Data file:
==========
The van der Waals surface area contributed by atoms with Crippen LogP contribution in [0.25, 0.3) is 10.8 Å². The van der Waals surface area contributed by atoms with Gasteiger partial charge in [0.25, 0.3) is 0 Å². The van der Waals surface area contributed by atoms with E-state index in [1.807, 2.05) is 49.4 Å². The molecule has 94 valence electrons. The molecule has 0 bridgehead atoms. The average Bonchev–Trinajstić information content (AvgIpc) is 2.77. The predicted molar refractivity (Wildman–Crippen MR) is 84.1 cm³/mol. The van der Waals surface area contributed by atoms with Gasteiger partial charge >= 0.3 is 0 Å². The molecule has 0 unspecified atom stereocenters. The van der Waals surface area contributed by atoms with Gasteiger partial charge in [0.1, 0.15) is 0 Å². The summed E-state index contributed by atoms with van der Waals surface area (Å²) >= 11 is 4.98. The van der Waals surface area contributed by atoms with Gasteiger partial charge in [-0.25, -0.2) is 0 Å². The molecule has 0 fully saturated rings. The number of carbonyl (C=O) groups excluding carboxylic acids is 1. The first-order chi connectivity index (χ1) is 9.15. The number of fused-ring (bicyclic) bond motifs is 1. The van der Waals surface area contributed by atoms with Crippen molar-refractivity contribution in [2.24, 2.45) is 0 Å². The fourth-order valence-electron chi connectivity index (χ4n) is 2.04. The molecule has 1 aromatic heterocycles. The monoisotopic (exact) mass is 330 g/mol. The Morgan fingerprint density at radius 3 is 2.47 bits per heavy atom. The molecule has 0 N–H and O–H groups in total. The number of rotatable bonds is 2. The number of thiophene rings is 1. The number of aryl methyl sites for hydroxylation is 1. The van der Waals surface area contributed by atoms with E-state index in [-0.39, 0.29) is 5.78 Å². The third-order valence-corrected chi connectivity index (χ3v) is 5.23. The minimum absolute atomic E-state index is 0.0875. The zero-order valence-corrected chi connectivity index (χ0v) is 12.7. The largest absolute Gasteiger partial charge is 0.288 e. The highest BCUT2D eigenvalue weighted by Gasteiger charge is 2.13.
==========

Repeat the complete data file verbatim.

The van der Waals surface area contributed by atoms with Crippen LogP contribution in [0.25, 0.3) is 10.8 Å². The van der Waals surface area contributed by atoms with Gasteiger partial charge in [0.25, 0.3) is 0 Å². The van der Waals surface area contributed by atoms with E-state index in [1.807, 2.05) is 49.4 Å². The molecule has 94 valence electrons. The molecule has 0 bridgehead atoms. The average Bonchev–Trinajstić information content (AvgIpc) is 2.77. The predicted molar refractivity (Wildman–Crippen MR) is 84.1 cm³/mol. The van der Waals surface area contributed by atoms with Gasteiger partial charge >= 0.3 is 0 Å². The molecule has 0 unspecified atom stereocenters. The van der Waals surface area contributed by atoms with Gasteiger partial charge in [0.1, 0.15) is 0 Å². The summed E-state index contributed by atoms with van der Waals surface area (Å²) >= 11 is 4.98. The van der Waals surface area contributed by atoms with Gasteiger partial charge in [-0.25, -0.2) is 0 Å². The molecule has 0 fully saturated rings. The number of carbonyl (C=O) groups excluding carboxylic acids is 1. The first-order chi connectivity index (χ1) is 9.15. The number of fused-ring (bicyclic) bond motifs is 1. The van der Waals surface area contributed by atoms with Crippen molar-refractivity contribution in [2.24, 2.45) is 0 Å². The fourth-order valence-electron chi connectivity index (χ4n) is 2.04. The molecule has 1 aromatic heterocycles. The monoisotopic (exact) mass is 330 g/mol. The Morgan fingerprint density at radius 3 is 2.47 bits per heavy atom. The molecule has 0 N–H and O–H groups in total. The number of rotatable bonds is 2. The number of thiophene rings is 1. The number of aryl methyl sites for hydroxylation is 1. The van der Waals surface area contributed by atoms with E-state index in [-0.39, 0.29) is 5.78 Å². The third-order valence-corrected chi connectivity index (χ3v) is 5.23. The minimum absolute atomic E-state index is 0.0875. The zero-order valence-corrected chi connectivity index (χ0v) is 12.7. The largest absolute Gasteiger partial charge is 0.288 e. The highest BCUT2D eigenvalue weighted by Gasteiger charge is 2.13.